I want to make that change and I want to be the voice for the next generation. However, it is crucial for me to learn more and experience their point of view. I have always been advised that it is always better to experience first hand to understand others a little more than the you of today. Even if it is one culture it still is a step in the right direction and becoming more open to learning and observing from the outsider’s perspective that many foreigners have when they first come to America. So, all in all taking everything into account the best place for me to travel and learn in is Japan.
Now with that being said the process of everything leading up to me leaving is a different story. Along the way leading up to the point of finally embarking on the journey there were obstacles in the way, but I managed to slide by them. The obstacles were not outlandish or created complications, but they were inconveniences that made the process more difficult then it should have been. Some of this included worries over proper documents, getting key elements of applications in time, and the fear of loneliness. Knowing that I am not the first or the last person to go through these trials and tribulations here are some advice and tips to ease through these hurdles.
First and foremost, make sure any medication being brought into the country is legal. If it is not, immediately learn what the process is to bring that important medication and start on the paperwork immediately. It sounds ridiculous and tedious, but believe me it will save a lot of time and paperwork stress. I learned the hard way trying to figure out if it is legal to bring my inhaler.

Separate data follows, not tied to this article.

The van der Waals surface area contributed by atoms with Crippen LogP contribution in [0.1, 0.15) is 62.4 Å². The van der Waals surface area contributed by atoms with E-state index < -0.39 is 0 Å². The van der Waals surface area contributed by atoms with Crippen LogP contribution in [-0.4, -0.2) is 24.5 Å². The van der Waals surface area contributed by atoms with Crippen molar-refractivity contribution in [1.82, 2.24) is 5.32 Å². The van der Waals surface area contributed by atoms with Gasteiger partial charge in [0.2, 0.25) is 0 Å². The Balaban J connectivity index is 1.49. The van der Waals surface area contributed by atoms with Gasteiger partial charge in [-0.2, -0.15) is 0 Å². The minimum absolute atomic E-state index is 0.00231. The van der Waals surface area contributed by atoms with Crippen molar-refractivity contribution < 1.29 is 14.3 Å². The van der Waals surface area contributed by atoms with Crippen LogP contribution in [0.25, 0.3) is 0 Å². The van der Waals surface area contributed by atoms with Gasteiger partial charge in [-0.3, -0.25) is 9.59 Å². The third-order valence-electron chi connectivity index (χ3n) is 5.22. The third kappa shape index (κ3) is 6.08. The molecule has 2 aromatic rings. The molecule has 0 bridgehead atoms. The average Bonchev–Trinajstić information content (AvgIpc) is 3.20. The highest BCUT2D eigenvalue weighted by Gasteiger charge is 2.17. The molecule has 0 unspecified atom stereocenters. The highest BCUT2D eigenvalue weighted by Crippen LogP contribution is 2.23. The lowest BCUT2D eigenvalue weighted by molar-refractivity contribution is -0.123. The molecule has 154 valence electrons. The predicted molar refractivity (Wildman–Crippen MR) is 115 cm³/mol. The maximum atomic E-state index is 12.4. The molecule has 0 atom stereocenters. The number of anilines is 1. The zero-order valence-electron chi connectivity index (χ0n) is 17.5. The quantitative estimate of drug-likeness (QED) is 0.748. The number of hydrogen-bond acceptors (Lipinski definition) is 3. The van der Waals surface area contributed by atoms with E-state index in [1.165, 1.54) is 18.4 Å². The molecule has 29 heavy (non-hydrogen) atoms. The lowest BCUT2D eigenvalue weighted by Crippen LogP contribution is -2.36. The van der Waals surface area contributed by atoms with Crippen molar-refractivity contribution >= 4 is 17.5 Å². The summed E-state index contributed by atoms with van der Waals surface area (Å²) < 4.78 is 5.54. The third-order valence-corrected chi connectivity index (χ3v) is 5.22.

Second, when applying for the student visa ensure that all of the correct documentation is in order. An easy method for that is to make a checklist and put everything together in a folder. And if there are any questions or concerns about the process, making a call to the local consulate in the area is the best solution to getting quick and easy answers. An example could be if one were to have questions about payments for the visa.
Third, check to see if the school offers a buddy system. I will be traveling by myself to a foreign country for the first time. So when I saw the school I am going to offer a buddy system I decided to sign up because I saw it as an opportunity to meet new people and have the reassurance that I at least knew two people before heading to the school. Also it was an efficient way for me to get answers to questions I was still unsure about from peers at the school. For example, how I am supposed to register for my courses as an international student.
Last, but certainly not least, be prepared to have to go with the flow. Recently I had to deal with last minute cancellations and had to change my flight. Instead of freaking out like I normally do I had to remind myself that things like this happen to a lot of people. It was still a minor inconvenience, but at the end of the day I knew that stressing over this would not benefit myself or the workers helping me with the situation. And I realized that during this whole experience being able to go with the flow in certain scenarios would allow me to be more open and learn new ways to handle spontaneous events life throws at me.
In conclusion, as this blog is coming to a close, I hope this gives at least a small glimpse as to who I am as a person and give a few helpful tips along the way. For more to come during my time studying in Nagoya please check on the Funds for Education website! さようなら!